Felicia's Journey (1999)
Directed by Atom Egoyan
Cast: Bob Hoskins, Elaine Cassidy, Arsinee Khanjian, Peter McDonald, Claire Benedict, Gerard McSorley, Brid Brennan, Danny Turner, Sheila Reid.
1999 116 minutes
Rated: (for mature themes and mild profanity).
Reviewed by Dustin Putman, November 21, 1999.
Writer-director Atom Egoyan has made a fairly prosperous, respected career out of making complex, thought-provoking motion pictures that challenge the viewer's mind and soul. As of late, most notably with 1995's "Exotica" and 1997's "The Sweet Hereafter," he also has begun to dabble in stories that easily could have been transformed into examples of tiresome, conventional filmmaker, but has wisely opted to present them out of chronological order, so as to gradually tear off layer after layer until he is able to uncover the truths of the characters. The true craftsman that Egoyan is, and aided by music composer and recent Egoyan staple Mychael Danna's provocative score that effortlessly compliments the actions onscreen, the intricate narrative never feels contrived or unnecessary, because in each of his pictures, there have been very distinct reasons for why he constructs his films this way.
In Egoyan's latest, "Felicia's Journey," based on the novel by William Trevor, Bob Hoskins stars in a performance of startling psychological depth as Joseph Hilditch, a seemingly kindhearted, if suspicious, middle-aged man who works as a catering manager in a small England town. Much of his time at home is spent preparing extravagant meals as he watches videotapes of his late mother's cooking show from the 1950s. In a moment of chance, Hilditch meets Felicia (Elaine Cassidy), a sullen Irish teenager who has left her home to search for her older boyfriend, Johnny (Peter McDonald), after he allegedly went away to work in a lawn mower factory near Birmingham. Walking the roads in search of a person who very well might have lied to her, Felicia is given directions by Hilditch to a factory, and later, suggests a cozy bed-and-breakfast up the street for her to stay at.
When Hilditch offers to drive Felicia fifty miles to a place where Johnny may be, while he goes to the hospital to visit his dying wife Ada, he begins to grow a possibly dangerous emotional attachment to Felicia. In a series of scenes intercut between one another, we discover Hilditch has secretly taped numerous young women whom he has given a lift to in the past--women that have deeply trusted and confided in him--only to murder them. The catch is, the clearly unhinged Hilditch obviously is unable to process the full range of the horrendous crimes he has committed, and views the tapes of them to falsely reassure himself that they are still alive.
It might be a throwaway statement to say that "Felicia's Journey" could be looked upon as the thinking person's "The Bone Collector," but it really is the complete truth. A serial killer movie in the most unorthodox sense, Egoyan trusts his audience as intelligent people fully capable of deconstructing the complicated nature of his films, and he is correct in doing so. While "Felicia's Journey," like the remarkable "The Sweet Hereafter," moves back and forth between the past and present, it never once becomes confusing or distractive, but turns into a sort of poetry, flowing gently from one scene to the next. Even more striking is the fact that not once does the film come right out and state that Hilditch is a cold-blooded murderer. Instead, through vitally important, ethereal sequences, it is merely implied, and that is greatly more threatening in its implications than the entirety of "The Bone Collector," where various scenes of physical violence and abuse are shown in detail.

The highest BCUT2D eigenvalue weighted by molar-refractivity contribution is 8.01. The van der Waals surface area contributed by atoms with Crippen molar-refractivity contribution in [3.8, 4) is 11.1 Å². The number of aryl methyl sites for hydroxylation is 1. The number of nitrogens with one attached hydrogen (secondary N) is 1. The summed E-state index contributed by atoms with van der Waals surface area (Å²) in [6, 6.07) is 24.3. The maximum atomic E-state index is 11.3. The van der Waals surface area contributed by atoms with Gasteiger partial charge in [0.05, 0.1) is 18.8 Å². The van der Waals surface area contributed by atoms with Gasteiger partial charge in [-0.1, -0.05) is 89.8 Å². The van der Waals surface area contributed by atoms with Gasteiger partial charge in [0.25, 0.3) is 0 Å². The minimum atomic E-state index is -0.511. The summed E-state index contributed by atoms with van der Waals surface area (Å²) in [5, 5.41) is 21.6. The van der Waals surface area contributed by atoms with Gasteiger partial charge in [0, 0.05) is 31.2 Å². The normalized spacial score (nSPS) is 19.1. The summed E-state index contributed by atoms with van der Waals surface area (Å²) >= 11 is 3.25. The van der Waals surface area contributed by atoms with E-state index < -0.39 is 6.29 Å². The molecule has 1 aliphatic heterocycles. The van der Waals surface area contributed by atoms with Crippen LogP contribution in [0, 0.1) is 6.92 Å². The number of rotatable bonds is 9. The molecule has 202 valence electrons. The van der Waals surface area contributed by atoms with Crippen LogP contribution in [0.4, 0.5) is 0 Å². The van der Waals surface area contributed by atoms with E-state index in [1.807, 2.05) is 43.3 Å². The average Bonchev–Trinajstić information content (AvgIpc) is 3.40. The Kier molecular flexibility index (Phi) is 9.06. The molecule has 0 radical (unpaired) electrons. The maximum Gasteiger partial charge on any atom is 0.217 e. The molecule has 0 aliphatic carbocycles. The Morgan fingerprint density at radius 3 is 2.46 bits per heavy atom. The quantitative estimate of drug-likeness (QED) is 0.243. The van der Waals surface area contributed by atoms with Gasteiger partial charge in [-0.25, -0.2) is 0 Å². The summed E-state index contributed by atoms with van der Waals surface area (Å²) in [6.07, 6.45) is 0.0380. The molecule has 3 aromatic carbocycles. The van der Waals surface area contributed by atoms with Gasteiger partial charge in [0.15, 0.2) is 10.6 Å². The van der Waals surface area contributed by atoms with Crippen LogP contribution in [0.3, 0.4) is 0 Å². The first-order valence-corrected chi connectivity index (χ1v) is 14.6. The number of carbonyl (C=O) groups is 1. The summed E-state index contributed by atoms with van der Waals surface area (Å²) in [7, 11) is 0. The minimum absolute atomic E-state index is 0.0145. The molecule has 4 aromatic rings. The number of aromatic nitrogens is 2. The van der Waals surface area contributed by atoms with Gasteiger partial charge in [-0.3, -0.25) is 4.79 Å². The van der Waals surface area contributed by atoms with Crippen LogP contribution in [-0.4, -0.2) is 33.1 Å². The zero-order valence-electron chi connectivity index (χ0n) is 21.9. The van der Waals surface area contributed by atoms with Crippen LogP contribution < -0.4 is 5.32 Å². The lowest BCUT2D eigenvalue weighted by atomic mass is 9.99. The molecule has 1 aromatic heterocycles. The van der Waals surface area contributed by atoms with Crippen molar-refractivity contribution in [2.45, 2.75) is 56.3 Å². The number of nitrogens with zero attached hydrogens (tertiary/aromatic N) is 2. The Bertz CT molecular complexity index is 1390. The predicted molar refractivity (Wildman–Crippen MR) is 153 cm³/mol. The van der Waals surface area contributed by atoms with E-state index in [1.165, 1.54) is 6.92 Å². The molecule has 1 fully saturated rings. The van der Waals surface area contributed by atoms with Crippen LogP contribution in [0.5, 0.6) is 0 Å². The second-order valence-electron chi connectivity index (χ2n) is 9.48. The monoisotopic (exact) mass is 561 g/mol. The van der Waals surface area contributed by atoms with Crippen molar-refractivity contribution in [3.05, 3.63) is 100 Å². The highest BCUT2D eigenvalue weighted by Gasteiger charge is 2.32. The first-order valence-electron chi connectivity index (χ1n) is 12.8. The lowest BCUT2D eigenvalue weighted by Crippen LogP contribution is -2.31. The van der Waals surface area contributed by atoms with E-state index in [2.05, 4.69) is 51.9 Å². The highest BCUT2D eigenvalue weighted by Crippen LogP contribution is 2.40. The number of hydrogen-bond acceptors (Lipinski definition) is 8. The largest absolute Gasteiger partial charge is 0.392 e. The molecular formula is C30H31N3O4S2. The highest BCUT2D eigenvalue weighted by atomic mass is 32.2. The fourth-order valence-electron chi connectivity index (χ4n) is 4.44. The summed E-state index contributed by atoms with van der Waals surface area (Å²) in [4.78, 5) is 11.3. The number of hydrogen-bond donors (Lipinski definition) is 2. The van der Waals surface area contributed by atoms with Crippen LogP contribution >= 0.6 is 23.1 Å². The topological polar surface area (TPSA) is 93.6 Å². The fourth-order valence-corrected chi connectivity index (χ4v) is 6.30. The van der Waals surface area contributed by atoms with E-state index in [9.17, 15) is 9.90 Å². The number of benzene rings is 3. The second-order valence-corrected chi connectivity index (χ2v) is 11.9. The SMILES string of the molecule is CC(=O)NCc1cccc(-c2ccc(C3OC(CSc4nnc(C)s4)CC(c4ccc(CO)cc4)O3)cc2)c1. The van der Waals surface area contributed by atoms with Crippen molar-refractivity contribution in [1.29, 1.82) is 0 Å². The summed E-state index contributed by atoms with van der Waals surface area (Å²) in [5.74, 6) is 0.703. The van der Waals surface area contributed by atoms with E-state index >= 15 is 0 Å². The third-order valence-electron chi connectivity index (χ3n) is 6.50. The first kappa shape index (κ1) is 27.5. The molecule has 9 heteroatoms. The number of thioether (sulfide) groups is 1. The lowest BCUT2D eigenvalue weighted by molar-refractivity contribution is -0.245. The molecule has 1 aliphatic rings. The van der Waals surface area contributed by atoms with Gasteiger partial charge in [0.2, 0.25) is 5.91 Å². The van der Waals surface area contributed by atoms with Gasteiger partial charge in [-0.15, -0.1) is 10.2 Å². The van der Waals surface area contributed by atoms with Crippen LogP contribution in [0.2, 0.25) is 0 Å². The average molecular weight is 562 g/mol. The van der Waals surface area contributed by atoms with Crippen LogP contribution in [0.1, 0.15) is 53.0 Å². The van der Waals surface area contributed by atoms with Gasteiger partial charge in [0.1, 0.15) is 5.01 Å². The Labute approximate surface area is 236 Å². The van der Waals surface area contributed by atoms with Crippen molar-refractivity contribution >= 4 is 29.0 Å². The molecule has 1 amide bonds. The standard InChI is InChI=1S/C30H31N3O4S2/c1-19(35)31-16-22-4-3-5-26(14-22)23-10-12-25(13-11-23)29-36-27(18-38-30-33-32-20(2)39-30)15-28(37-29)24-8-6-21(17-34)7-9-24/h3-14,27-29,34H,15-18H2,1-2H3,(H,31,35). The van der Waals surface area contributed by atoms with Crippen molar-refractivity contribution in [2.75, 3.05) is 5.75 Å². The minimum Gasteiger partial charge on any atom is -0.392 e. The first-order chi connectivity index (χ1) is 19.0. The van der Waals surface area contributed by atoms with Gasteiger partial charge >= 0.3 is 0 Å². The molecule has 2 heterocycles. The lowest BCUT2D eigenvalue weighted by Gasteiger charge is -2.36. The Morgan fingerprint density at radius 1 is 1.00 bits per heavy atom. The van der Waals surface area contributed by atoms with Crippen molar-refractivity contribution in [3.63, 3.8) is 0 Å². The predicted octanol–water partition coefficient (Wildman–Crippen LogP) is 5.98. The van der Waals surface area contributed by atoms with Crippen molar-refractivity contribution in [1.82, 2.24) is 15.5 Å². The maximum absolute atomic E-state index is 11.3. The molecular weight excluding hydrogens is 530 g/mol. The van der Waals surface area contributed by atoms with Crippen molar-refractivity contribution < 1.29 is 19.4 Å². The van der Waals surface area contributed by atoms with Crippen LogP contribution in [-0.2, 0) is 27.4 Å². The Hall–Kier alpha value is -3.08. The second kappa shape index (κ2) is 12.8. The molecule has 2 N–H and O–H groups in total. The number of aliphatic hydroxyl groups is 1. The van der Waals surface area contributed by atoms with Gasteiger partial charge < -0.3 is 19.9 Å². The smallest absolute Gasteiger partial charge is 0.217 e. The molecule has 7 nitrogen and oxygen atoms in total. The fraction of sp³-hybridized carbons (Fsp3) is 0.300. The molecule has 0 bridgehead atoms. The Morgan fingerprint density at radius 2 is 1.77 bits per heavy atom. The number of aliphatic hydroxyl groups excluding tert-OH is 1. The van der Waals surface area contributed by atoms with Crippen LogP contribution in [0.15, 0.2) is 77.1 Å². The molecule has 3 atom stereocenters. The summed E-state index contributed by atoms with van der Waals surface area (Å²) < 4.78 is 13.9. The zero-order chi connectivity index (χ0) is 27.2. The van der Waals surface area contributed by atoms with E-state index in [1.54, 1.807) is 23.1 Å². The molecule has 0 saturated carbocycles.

Bob Hoskins strikes all the right notes as Joseph Hilditch, a man we are never really sure whether to sympathize with or fear. Growing up with a neglectful mother (Arsinee Khanjian) who was the star of her own television show, the only times Hilditch received even a fleeting glimpse of attention is when she would put him on camera with her. Hoskins efficaciously portrays all of the loneliness and confusion one often endures in life from growing up in an unstable household.
Newcomer Elaine Cassidy is a real find in the title role of Felicia. You could easily visualize someone such as Sarah Polley as the character, and she would have been just as good, no doubt, but Cassidy is a fresh face who is not only appealing, but truly talented. Felicia is the less flashy role of the two central characters, but in a way, she has the trickier one to play. On the outset, she has fooled herself into believing Johnny is her soulmate, when it is almost certain he doesn't care for her the same way she does for him. Through the course of the film, Felicia grows from a naive child into a thoughtful adult.
While "The Sweet Hereafter" was a decidedly richer Egoyan adaptation of a book (that one by Russell Banks), with a more cathartic emotional force, "Felicia's Journey" is a striking motion picture, nonetheless. It may stray towards being a bit too contemplative and deliberately paced at times, but is filled with such thoroughly copious details, and leads to such a satisfying conclusion, that it remains a fully rewarding experience.
©1999 by Dustin Putman